Governor Scott’s university information request: Some highlights from the response of the FSU Physics Department

Since several Florida universities have released their responses to Governor Scott’s questionnaire about how well universities are preparing their students for the workforce, I thought you should see some of what we said about our own department to our institution’s administration.  Here are some excerpts:

We should emphasize the role of research experiences at both the undergraduate and graduate levels in preparing our students for employment.  According the National Association of Colleges and Employers (NACE) , the five “soft skills” that employers want are:  the ability to work in a team; the ability to communicate verbally; the ability to make decisions and solve problems; the ability to obtain and process information; and the ability to plan, organize and prioritize work.   (,_Verbal_Communication_Top_%E2%80%9CSoft_Skills%E2%80%9D_Employers_Seek_in_Job_Candidates.aspx). Students who participate in research are immersed in learning these skills.  Of course, research is at the core of the doctoral student’s experience.  By the time they graduate, approximately two-thirds of our undergraduates will have participated in research projects.  In short, physics students — at both the bachelor’s and doctoral levels — are among the most employment-ready students graduated by our university…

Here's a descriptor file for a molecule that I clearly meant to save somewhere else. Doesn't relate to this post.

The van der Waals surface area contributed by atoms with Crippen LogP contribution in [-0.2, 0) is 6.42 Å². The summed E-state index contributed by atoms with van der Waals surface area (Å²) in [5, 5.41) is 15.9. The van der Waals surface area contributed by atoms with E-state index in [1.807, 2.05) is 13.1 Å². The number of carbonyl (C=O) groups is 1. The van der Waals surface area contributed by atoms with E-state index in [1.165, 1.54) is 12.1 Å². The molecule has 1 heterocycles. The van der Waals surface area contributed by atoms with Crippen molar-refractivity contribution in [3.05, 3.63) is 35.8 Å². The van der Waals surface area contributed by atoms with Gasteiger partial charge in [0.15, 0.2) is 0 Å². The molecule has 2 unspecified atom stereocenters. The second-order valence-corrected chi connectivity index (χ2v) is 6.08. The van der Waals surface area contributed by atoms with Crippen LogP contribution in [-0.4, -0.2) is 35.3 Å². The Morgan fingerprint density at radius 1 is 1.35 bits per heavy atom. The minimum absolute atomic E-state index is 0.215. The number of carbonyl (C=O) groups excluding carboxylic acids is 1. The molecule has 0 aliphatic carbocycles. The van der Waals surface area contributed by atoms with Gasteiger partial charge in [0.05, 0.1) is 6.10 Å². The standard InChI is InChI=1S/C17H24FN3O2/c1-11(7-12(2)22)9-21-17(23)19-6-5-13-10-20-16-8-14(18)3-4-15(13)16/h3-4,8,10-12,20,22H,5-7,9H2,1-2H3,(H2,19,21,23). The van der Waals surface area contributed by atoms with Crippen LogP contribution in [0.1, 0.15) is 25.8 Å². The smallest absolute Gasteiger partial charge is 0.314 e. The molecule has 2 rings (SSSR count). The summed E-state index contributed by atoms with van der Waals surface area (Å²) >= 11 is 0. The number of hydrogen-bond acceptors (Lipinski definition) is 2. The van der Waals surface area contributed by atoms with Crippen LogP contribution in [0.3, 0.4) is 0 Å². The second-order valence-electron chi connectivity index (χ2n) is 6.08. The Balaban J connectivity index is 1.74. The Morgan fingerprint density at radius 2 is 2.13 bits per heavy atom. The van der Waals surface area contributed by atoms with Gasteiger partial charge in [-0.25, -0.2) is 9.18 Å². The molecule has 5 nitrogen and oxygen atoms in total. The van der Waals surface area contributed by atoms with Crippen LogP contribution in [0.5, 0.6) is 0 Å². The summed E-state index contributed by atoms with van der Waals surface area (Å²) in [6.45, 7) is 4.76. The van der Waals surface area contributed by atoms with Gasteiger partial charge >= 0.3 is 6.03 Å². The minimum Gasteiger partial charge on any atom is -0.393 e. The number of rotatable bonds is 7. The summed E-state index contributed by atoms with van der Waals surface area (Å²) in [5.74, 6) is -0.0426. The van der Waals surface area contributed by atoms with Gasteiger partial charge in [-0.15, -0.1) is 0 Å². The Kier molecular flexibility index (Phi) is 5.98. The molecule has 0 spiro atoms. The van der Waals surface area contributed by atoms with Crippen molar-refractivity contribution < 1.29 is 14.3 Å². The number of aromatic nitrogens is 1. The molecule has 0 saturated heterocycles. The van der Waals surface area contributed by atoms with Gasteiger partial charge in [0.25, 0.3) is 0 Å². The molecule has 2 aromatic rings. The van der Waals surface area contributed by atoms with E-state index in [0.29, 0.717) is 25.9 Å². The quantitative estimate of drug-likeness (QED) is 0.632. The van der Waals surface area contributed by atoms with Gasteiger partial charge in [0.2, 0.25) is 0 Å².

As stated in a recently released report on the value of a STEM education ( )  “Critical thinking”  is  “Using logic and reasoning to identify the strengths and weaknesses of alternative solutions, conclusions, or approaches to problems.” This is exactly what is required for what a physicist does, and is an integral part of learning physics. In this sense, all of our courses are critical thinking courses – they force the student to develop their critical thinking skills…

Of the Physics Department’s 65 bachelor’s degree graduates during the years 2006-2011, we know of 37 that have continued on to a graduate program.  Of these 37, 26 have entered graduate programs in physics, including the highly ranked programs at the University of California – Berkeley, University of Texas – Austin, the University of Pennsylvania, Duke University, the University of Michigan, Ohio State University, Michigan State University, and the University of Notre Dame.  Ten of these students stayed at FSU for graduate school. 

FSU Physics bachelor’s degree graduates have also matriculated in graduate programs in other fields, including biophysics, chemistry, computational engineering, digital arts, electrical engineering, finance, medical physics, nuclear chemistry, science policy and space sciences.          

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